Lower Back Pain from Cycling — Causes, Treatment, and Tips for Prevention
Lower back pain when cycling is, along with knee pain, the most commonly reported overuse injury, with somewhere from 10-60 percent of cyclists reporting symptoms, depending on the group studied.
With such a high prevalence of lower back pain in the sport, it begs the question, what is the cause? Well, as with any injury, there are many possible contributors. Lower back pain could be an accumulation of three or four factors that each contributed to the symptoms or simply a result of one easily fixable mistake.
Thankfully, the high occurrence of cycling back pain means there are various well-understood practices to help prevent and treat it. This article will look at the individual causes and some tactics for treating or preventing low back pain on the bike.
Bike Geometry, Size, and Fitting
We’re starting with what we believe is the most significant contributor to lower back pain for the average cyclist— failing to do a proper bike fit.
It’s essential to have a bicycle with suitable geometry for your riding style and physical abilities. For example, a forward and down ride position can severely strain the lower back if your mobility is poor.
Therefore, bicycles like Specialized’s Tarmac SL7, designed with aggressive, aerodynamic riding positions, are best suited to riders with good flexibility. Conversely, endurance road bikes like Cannondale’s Synapse have a more upright geometry, better for the general rider.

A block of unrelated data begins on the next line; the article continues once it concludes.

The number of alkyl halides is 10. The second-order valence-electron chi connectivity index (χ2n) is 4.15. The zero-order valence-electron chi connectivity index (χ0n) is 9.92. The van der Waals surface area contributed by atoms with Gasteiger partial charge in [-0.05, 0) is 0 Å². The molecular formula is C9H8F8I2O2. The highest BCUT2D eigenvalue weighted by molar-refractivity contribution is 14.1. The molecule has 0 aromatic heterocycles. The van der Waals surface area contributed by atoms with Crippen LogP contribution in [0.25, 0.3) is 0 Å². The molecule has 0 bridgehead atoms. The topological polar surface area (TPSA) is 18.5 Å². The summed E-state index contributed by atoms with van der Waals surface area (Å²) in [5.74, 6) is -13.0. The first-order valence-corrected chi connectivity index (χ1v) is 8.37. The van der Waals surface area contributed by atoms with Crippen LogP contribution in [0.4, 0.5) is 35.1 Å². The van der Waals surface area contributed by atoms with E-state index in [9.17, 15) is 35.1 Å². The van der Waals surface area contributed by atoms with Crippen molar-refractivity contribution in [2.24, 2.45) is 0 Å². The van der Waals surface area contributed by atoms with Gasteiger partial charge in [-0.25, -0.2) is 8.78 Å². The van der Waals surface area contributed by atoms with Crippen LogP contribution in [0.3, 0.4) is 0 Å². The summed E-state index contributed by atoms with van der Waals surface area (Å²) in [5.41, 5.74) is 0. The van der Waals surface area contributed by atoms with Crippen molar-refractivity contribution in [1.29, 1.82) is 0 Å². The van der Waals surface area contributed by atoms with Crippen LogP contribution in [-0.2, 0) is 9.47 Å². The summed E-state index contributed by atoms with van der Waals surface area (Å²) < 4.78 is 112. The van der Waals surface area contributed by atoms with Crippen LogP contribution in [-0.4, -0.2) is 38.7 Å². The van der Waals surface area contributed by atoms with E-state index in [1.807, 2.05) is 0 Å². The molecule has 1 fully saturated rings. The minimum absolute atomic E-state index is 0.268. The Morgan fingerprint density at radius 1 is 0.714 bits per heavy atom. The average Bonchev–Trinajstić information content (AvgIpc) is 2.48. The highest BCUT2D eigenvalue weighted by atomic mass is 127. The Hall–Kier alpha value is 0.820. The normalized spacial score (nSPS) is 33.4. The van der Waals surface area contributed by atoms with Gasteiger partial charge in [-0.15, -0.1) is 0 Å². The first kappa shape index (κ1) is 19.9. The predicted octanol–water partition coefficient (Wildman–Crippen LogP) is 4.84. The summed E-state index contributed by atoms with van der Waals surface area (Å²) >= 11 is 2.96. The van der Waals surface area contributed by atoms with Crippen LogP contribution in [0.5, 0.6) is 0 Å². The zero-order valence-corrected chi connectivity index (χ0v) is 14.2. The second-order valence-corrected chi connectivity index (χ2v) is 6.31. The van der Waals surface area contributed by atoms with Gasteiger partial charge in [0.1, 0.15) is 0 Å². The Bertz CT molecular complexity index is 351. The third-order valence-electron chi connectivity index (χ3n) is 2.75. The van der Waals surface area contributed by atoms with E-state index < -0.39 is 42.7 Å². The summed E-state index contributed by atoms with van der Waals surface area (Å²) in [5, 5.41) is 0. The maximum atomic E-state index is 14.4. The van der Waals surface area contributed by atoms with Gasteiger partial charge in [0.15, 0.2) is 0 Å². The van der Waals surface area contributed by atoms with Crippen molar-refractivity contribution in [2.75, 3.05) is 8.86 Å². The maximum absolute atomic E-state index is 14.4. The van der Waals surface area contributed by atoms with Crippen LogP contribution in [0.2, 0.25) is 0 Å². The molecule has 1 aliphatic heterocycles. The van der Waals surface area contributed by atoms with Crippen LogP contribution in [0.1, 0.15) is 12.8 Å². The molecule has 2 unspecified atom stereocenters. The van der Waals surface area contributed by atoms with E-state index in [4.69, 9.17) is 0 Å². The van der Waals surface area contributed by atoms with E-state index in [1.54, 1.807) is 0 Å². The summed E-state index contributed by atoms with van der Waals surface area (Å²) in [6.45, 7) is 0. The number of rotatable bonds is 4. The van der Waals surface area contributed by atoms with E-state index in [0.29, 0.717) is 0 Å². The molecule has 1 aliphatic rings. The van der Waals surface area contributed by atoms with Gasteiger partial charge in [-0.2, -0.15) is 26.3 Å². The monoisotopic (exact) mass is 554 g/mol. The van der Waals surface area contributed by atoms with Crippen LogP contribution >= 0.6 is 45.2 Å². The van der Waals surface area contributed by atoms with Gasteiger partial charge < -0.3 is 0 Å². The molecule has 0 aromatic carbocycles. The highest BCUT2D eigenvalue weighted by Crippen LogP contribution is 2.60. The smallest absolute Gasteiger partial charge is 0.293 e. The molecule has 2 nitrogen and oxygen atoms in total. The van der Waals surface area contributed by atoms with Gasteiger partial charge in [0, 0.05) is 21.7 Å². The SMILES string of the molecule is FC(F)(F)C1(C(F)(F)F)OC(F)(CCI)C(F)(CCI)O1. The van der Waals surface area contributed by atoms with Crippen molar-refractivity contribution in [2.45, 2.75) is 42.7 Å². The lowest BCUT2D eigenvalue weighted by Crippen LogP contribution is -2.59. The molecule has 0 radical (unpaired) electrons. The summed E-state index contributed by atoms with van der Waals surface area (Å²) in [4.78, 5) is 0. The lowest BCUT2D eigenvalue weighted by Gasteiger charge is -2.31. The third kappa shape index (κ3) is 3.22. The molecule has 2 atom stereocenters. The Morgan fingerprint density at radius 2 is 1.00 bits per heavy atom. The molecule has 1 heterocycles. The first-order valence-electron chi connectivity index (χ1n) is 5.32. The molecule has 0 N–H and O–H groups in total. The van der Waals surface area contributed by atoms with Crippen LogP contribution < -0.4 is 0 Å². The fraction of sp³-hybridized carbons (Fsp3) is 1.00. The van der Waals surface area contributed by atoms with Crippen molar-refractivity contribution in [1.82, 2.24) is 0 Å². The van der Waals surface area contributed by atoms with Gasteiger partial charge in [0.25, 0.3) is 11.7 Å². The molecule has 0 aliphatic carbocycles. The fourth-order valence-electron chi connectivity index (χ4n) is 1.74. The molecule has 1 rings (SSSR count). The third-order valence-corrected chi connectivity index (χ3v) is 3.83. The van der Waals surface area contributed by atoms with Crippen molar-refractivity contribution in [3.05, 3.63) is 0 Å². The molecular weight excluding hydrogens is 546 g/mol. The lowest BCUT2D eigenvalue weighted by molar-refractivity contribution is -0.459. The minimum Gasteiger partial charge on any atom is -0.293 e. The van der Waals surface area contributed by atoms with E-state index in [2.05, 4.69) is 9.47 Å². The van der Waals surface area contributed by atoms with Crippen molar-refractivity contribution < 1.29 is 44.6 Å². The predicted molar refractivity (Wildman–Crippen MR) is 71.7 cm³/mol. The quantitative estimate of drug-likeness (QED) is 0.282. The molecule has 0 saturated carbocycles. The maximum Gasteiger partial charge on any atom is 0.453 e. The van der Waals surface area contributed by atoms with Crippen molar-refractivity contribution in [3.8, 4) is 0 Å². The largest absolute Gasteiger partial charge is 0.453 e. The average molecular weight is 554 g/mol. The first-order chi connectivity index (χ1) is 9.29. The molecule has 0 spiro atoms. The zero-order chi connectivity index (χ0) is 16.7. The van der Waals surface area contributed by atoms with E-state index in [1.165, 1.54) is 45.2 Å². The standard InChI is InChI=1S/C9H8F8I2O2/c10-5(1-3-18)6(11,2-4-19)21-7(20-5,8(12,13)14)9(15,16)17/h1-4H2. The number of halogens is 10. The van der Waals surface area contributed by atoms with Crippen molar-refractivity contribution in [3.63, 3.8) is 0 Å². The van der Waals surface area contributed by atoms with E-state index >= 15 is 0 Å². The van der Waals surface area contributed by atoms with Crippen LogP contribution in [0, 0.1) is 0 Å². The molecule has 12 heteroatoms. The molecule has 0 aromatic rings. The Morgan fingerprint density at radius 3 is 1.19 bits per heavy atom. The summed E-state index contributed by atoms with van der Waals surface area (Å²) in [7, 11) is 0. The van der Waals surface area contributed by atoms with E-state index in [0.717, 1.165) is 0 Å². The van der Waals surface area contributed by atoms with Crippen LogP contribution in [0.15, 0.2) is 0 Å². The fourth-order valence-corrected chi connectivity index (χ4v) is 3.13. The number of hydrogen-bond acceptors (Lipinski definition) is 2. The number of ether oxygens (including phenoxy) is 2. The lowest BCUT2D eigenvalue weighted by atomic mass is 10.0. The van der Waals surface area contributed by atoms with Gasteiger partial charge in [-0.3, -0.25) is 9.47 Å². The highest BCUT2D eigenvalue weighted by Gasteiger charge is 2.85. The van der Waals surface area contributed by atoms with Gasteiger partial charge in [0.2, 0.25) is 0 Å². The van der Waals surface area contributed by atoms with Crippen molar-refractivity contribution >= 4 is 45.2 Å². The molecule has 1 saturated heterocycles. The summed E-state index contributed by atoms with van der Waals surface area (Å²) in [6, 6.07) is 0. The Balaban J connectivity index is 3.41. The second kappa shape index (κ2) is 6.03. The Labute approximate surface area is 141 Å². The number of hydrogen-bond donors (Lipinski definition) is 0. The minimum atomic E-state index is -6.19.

Similarly, incorrect bike fit or size can result in lower back pain. Various bike fit issues can lead to lower back pain.
- Wrong size bike: A size too big or long will cause excess reaching/rounding at the back; too small will cause bunching up at the shoulders. This situation may require a different size bike or adjustments to the stem and saddle.
- Too much saddle-handlebar drop: A low handlebar in relation to the saddle makes the rider bend down too much, so adding handlebar spacers may address this.
- Saddle set too high: Your hips may shift back and forth across the saddle if you’re reaching for the pedals. Dropping the saddle height may help.
- Saddle too far back: You may be able to fix excess reaching by moving the saddle forward slightly.
Additionally, if your position on the bike requires you to arch your neck a lot to maintain good visibility, this can result in pain anywhere along the spine. We recommend getting a professional bike fit if you suffer from persistent low back pain when cycling.
Overtraining and Poor Training Progression
Lower back pain from cycling is usually an overuse/repetitive strain injury that can stem from excessive training hours or poor progression of training load (hours on the bike) due to following a poorly designed cycling training plan.
Excessive training hours could include individual rides that are too long or too many hours in a given week, with too little recovery time. Either way, the buildup of time spent in the saddle can lead to pain.
Getting to know your body and your capabilities can take some trial and error, so start with slightly shorter rides and plenty of time to recover between them.
Likewise, many new or non-competitive cyclists make the mistake of progressing their training too quickly by adding more than 20 percent to ride time per week. Our bodies are excellent at adapting to load, so long as it is incremental.